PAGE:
And yet, I wonder how many unbalanced guys the FBI would catch if they targeted the militias in Montana, the self-appointed border guards in Texas, or the white supremacists in Idaho. How many other Tim McVeighs are out there that could be stung into arrest? How many native-born, equally bloodthirsty, equally unbalanced white Mohamuds are there?

I have no kind of sympathy for adherents to radical Islam. They are, at the very best, foolish. However, history tells us that they are not alone. Prior to September 11th, 2001, the largest terrorist act in American history had been carried out by a radical white Christian. McVeigh’s kin, gun-toting religious radicals who are doubtless incensed by the very existence black president, are still out there.

What could we reap with a focused effort? Given the collaboration, encouragement, and resources of an undercover FBI agent, what kind of potential violence could we find welling from religious white America? I don’t doubt that Mohamud (may he spend his remaining days ingloriously in prison) has an equal and opposite out there, a kind of inverse brother born not in Somalia but in Kansas, reading not a Quaran but a Bible, and just as filled with impotent unarticulated rage, and dreams of violence.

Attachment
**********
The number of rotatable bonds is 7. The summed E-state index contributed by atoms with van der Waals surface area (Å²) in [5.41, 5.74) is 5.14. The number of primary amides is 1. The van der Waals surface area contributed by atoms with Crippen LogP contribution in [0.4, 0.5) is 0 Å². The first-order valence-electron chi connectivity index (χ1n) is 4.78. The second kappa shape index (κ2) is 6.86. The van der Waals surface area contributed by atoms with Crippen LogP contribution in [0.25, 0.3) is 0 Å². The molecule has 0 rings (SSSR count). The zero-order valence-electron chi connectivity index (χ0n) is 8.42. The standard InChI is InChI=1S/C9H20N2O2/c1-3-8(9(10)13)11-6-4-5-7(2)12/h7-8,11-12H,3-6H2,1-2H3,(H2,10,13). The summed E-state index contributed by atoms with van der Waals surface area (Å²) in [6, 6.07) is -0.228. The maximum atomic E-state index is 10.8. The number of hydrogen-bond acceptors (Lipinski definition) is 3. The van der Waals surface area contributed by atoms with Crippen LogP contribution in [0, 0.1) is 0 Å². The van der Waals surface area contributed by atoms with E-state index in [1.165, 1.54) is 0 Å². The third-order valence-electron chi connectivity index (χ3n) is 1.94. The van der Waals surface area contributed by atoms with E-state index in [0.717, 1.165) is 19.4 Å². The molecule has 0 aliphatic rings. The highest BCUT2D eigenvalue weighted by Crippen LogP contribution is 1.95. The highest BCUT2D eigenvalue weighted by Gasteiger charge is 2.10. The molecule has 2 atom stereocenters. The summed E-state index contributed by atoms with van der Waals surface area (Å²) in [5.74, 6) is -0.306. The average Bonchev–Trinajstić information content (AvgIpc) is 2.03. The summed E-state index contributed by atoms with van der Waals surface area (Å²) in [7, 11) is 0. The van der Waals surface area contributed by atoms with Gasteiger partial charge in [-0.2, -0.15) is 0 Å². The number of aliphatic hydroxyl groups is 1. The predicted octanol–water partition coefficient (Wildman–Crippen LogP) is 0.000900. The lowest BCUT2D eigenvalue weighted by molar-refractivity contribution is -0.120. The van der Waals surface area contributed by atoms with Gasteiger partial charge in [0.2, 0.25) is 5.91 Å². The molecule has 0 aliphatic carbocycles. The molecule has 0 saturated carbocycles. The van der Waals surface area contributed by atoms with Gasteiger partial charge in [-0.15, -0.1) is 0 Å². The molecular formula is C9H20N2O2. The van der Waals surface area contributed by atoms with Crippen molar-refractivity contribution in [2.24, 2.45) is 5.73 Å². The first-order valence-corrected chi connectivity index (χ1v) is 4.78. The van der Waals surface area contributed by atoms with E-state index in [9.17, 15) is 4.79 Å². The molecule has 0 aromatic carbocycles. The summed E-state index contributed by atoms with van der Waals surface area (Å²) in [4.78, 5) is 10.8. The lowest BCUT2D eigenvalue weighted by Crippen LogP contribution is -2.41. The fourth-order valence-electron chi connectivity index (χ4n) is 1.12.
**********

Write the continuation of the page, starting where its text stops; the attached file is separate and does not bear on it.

An Open Letter to America’s Really Rich People

Dear People With Several Times More Money Than Me,

We have had our differences.  There were those nasty incidents back in college when I was all hopped up on Marx and proclaimed mostly non-ironically that we should “eat the rich.”  I also used to have a Che poster and have used the term “capitalist pig-dogs” on more than one occasion.  Sorry about that.  I feel differently now, but I believe in getting the elephant in the room out of the way.

Especially because now I (and indeed, all of America) kind of needs your help.

Our economy is not doing so well.  Yes, we’re recovering, but rather slowly.  A while ago, when the stimulus was passed, I hoped that one of my favorite economists was wrong.  Paul Krugman said over and over again that the stimulus was going to be too small to get the economy going,  I love Krugman, but in this case I really, really hoped that he was wrong.  Incorrect.  Not on it.  Erroneous.

Alas, it seems like he won that Nobel prize for a reason, and the stimulus really was too small.  We need another one, but there presently isn’t the political will for such a thing.  If the government isn’t going to start feeding the economy, then the demand is going to have to come from somewhere else.  In this case, you guys.  You massively rich humans who go to sleep on beds made out of Benjamins and have doorknobs that cost more than me.  You guys are sitting on approximately ten bazillion-bajillion dollars of wealth, and that money really needs to be spread around.

As yourselves:  Do I have every XBox game ever made?  Does my cat own enough sweaters?  Are there enough melon ballers in my life?  Do I really own enough blenders?  Is my life really complete if I don’t have my very own sushi franchise?  I can tell you right now- the answer is no.